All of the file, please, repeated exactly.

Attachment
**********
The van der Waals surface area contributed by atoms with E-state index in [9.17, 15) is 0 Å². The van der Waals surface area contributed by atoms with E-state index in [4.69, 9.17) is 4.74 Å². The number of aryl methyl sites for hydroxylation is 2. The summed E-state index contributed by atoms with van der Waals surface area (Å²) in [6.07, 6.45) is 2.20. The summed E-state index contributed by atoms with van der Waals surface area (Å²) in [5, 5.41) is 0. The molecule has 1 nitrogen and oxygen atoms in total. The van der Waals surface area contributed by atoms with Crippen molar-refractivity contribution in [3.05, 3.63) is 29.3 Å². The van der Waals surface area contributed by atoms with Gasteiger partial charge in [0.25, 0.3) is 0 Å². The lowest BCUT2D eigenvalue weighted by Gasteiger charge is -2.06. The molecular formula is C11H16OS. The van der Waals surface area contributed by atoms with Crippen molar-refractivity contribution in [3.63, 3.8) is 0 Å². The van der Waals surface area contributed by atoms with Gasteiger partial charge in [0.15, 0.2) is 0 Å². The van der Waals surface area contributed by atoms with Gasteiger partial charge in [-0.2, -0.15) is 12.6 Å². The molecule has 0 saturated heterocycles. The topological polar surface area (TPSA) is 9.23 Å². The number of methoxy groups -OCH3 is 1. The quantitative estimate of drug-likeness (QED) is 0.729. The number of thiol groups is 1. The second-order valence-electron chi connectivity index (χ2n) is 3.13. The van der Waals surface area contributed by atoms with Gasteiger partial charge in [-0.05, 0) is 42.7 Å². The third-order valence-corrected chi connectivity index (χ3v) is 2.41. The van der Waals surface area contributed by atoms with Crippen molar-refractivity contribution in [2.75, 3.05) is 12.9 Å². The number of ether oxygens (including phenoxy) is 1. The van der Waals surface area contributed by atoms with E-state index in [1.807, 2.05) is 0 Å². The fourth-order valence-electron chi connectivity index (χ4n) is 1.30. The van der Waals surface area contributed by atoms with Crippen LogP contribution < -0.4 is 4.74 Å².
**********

The van der Waals surface area contributed by atoms with E-state index in [9.17, 15) is 0 Å². The van der Waals surface area contributed by atoms with E-state index in [4.69, 9.17) is 4.74 Å². The number of aryl methyl sites for hydroxylation is 2. The summed E-state index contributed by atoms with van der Waals surface area (Å²) in [6.07, 6.45) is 2.20. The summed E-state index contributed by atoms with van der Waals surface area (Å²) in [5, 5.41) is 0. The molecule has 1 nitrogen and oxygen atoms in total. The van der Waals surface area contributed by atoms with Crippen molar-refractivity contribution in [3.05, 3.63) is 29.3 Å². The van der Waals surface area contributed by atoms with Gasteiger partial charge in [0.25, 0.3) is 0 Å². The lowest BCUT2D eigenvalue weighted by Gasteiger charge is -2.06. The molecular formula is C11H16OS. The van der Waals surface area contributed by atoms with Crippen molar-refractivity contribution in [3.63, 3.8) is 0 Å². The van der Waals surface area contributed by atoms with Gasteiger partial charge in [0.15, 0.2) is 0 Å². The van der Waals surface area contributed by atoms with Gasteiger partial charge in [-0.2, -0.15) is 12.6 Å². The molecule has 0 saturated heterocycles. The topological polar surface area (TPSA) is 9.23 Å². The number of methoxy groups -OCH3 is 1. The quantitative estimate of drug-likeness (QED) is 0.729. The number of thiol groups is 1. The second-order valence-electron chi connectivity index (χ2n) is 3.13. The van der Waals surface area contributed by atoms with Gasteiger partial charge in [-0.05, 0) is 42.7 Å². The third-order valence-corrected chi connectivity index (χ3v) is 2.41. The van der Waals surface area contributed by atoms with Crippen molar-refractivity contribution in [2.75, 3.05) is 12.9 Å². The number of ether oxygens (including phenoxy) is 1. The van der Waals surface area contributed by atoms with E-state index in [1.807, 2.05) is 0 Å². The fourth-order valence-electron chi connectivity index (χ4n) is 1.30. The van der Waals surface area contributed by atoms with Crippen LogP contribution < -0.4 is 4.74 Å².